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Solving for temperature using Wiens Law

  1. Oct 12, 2013 #1
    1. The problem statement, all variables and given/known data

    A blackbody has a peak wavelength of 2x10^-6m , use the wavelength form of Wiens Law to calculate its temperature

    2. Relevant equations
    \lambda_{peak}=\frac{hc}{5kT} \\
    I_{\lambda}=\frac{2hc^2}{\lambda^5(e^{hc/ \lambda kT}-1)}

    3. The attempt at a solution
    I was not sure what equation to use but from the lecture booklet the two above are the only ones with temperature in them, the second one doesnt give me enough information as I dont know [itex]I_{\lambda}[/itex], however my answer just doesnt seem correct to me.

    \lambda_{peak}=\frac{hc}{5kT} \\
    2×10^{-6}=\frac{(6.626×10^{-34})(2.997×10^8)}{5(1.38×10^{-23})T} \\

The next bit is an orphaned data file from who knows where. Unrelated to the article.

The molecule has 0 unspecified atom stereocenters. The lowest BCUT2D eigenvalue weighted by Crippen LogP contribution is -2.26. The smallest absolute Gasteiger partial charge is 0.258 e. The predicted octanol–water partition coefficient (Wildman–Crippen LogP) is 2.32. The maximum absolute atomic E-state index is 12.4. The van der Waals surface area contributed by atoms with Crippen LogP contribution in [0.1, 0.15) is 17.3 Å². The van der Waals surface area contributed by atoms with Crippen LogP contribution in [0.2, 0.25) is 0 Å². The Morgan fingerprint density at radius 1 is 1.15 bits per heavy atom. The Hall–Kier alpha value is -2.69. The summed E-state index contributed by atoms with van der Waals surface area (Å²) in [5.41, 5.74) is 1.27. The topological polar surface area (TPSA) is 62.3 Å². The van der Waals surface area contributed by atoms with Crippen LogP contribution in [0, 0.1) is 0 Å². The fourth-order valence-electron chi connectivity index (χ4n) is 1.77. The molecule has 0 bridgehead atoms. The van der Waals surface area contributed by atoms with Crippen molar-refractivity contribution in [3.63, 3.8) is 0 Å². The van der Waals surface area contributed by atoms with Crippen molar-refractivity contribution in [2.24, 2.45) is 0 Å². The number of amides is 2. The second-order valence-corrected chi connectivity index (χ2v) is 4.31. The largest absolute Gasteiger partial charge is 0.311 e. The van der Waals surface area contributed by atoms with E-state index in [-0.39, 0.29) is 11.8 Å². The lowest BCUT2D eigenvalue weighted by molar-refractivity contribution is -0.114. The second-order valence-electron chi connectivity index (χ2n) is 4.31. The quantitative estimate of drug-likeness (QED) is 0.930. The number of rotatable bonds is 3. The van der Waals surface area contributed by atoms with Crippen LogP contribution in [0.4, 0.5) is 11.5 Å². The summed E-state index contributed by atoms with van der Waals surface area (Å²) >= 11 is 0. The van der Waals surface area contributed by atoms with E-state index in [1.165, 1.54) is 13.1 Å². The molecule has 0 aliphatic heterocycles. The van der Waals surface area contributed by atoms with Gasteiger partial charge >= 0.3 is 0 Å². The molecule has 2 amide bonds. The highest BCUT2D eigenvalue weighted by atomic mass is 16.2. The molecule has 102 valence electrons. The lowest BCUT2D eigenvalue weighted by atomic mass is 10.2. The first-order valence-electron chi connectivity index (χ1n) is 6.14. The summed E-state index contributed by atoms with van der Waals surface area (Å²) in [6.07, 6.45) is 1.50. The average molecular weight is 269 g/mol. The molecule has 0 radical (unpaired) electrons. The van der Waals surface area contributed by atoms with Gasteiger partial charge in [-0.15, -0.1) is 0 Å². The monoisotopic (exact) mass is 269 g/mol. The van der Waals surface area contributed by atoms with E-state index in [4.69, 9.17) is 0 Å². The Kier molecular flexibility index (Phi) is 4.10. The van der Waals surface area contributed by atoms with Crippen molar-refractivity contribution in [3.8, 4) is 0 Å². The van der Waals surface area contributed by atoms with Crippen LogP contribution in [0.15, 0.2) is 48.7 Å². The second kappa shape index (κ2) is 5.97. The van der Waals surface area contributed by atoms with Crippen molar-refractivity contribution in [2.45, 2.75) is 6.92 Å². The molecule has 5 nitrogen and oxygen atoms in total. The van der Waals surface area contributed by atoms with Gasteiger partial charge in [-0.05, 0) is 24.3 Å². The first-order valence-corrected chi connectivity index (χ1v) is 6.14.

2×10^{-6}=\frac{1.986×10^{-25}}{(6.98×10^{-23})T} \\
    T(6.98×10^{-23})(2×10^{-6})=1.986×10^{-25} \\
    T(1.396×10^{-28})=1.986×10^{-25} \\
    Last edited: Oct 12, 2013
  2. jcsd
  3. Oct 12, 2013 #2
    There is an equation that you are missing that you need to use, it turns this into a 1 step problem. Wien's Law relates the peak wavelength to the objects temperature like so:

    λpeak = [itex]\frac{.29cmK}{T}[/itex]

    Is that equation not given?
  4. Oct 12, 2013 #3
    Ah, I think so yeah but there is no K on the top though, it is given as


    Using that I get

    T=\frac{2.898×10^{-3}}{2×10^{-6}}= 1449 Kelvin\\

    So it is roughly the same, so the previous answer must have been correct :) Thanks.

    EDIT: Wow I have made some silly input errors today :)
    Last edited: Oct 12, 2013
  5. Oct 12, 2013 #4
    Well the cmK was just supposed to be the units of the .29 :p
  6. Oct 12, 2013 #5
    Ah right, sorry :)
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